article2New York is home to many different things: Home to the Yankees’ beloved Derek Jeter, the world’s most famous arena in Madison Square Garden, and arguably the best pizza this side of the universe. But one thing that hasn’t been home to the greatest city on earth in quite some time is Hip-Hop.

Even with its roots are embedded deep into the concrete jungle, New York is no longer the superpower that it once was. Though that pill maybe a tough one to swallow, but denying that fact is like saying Ice-T’s wife Coco is all natural with no “artificial sweeteners.”

Instead of turning the other cheek, plenty of NYC’s native sons embrace the reality, in lieu of doing something about it—and Long Island MC Dashah is one of the few on top of the list.

Aligning his sharp lyrical wit with the talents of the scratch masters Ill Insanity (formerly known as the X-Ecutioners), Dashah released his latest project Rap Burglar 2.5 [Click to read review]to a city starving for something new, but still recognizable to true fans of the art.

The only question left is: Will there be enough food for thought to go around? That’s simple; it’s a yes, especially when you’re dealing with someone who has the mentality of a lyricist in the true sense of the word…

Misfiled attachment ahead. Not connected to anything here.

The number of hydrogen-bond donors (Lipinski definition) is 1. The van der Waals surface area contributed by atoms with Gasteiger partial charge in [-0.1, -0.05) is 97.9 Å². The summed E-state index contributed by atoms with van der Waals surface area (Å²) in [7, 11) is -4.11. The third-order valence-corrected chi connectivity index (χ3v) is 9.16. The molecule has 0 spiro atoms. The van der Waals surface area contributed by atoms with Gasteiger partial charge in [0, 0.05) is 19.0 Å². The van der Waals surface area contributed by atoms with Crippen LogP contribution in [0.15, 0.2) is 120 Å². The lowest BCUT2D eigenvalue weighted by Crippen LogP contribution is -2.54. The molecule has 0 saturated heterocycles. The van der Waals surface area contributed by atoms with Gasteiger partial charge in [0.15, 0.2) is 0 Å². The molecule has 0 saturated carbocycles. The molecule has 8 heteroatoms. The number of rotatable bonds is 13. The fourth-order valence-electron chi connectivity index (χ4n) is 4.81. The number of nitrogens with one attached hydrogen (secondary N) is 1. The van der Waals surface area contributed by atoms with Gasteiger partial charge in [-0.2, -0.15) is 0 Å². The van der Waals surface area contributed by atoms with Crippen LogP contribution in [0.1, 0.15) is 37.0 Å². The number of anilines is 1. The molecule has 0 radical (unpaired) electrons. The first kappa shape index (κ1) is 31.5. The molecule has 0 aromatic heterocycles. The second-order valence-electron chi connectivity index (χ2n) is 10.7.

iHipHop.com: What part of New York are you from?

Dashah: I was born in Alabama, and raised in East Long Island, New York… I was all over the place, but the places I spent the most time was Windance and Riverhead… I lived down the block from Rakim’s family, and I lived right across the street from Erick Sermon’s family…

I know those families very well, and still know both of those families… So every time I go out there, I try to check on them, and see what they’re doing…

iHipHop.com: So how did you hook up with Ill Insanity formerly the X-Ecutioners?

Dashah: It’s a crazy little story… Back in ’07 I was working on some new material, and I was working with a producer named Matt Stein—Grammy-nominated producer Matt Stein… Let me put that in there because he’s my man… [Laughing]